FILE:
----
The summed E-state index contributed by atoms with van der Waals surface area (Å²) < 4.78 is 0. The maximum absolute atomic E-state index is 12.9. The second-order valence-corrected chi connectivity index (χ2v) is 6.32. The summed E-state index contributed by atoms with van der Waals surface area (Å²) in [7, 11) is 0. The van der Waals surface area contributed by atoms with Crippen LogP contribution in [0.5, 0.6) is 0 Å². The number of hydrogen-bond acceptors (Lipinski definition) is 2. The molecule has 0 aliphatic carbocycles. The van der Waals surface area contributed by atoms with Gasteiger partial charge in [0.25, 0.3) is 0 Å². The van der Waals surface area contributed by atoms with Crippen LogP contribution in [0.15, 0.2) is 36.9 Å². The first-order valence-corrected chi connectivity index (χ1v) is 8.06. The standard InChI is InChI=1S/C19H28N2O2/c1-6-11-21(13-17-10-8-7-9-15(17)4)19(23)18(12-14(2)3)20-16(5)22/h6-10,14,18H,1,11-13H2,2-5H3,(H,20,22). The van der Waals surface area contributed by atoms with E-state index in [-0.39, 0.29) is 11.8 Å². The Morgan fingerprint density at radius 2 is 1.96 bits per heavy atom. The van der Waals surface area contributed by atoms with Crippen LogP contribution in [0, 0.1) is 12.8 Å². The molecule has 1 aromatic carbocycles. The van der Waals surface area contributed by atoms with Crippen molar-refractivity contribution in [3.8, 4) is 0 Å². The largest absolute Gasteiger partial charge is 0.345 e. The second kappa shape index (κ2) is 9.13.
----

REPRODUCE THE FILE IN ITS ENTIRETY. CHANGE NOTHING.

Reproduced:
The summed E-state index contributed by atoms with van der Waals surface area (Å²) < 4.78 is 0. The maximum absolute atomic E-state index is 12.9. The second-order valence-corrected chi connectivity index (χ2v) is 6.32. The summed E-state index contributed by atoms with van der Waals surface area (Å²) in [7, 11) is 0. The van der Waals surface area contributed by atoms with Crippen LogP contribution in [0.5, 0.6) is 0 Å². The number of hydrogen-bond acceptors (Lipinski definition) is 2. The molecule has 0 aliphatic carbocycles. The van der Waals surface area contributed by atoms with Gasteiger partial charge in [0.25, 0.3) is 0 Å². The van der Waals surface area contributed by atoms with Crippen LogP contribution in [0.15, 0.2) is 36.9 Å². The first-order valence-corrected chi connectivity index (χ1v) is 8.06. The standard InChI is InChI=1S/C19H28N2O2/c1-6-11-21(13-17-10-8-7-9-15(17)4)19(23)18(12-14(2)3)20-16(5)22/h6-10,14,18H,1,11-13H2,2-5H3,(H,20,22). The van der Waals surface area contributed by atoms with E-state index in [-0.39, 0.29) is 11.8 Å². The Morgan fingerprint density at radius 2 is 1.96 bits per heavy atom. The van der Waals surface area contributed by atoms with Crippen LogP contribution in [0, 0.1) is 12.8 Å². The molecule has 1 aromatic carbocycles. The van der Waals surface area contributed by atoms with Crippen molar-refractivity contribution in [3.8, 4) is 0 Å². The largest absolute Gasteiger partial charge is 0.345 e. The second kappa shape index (κ2) is 9.13.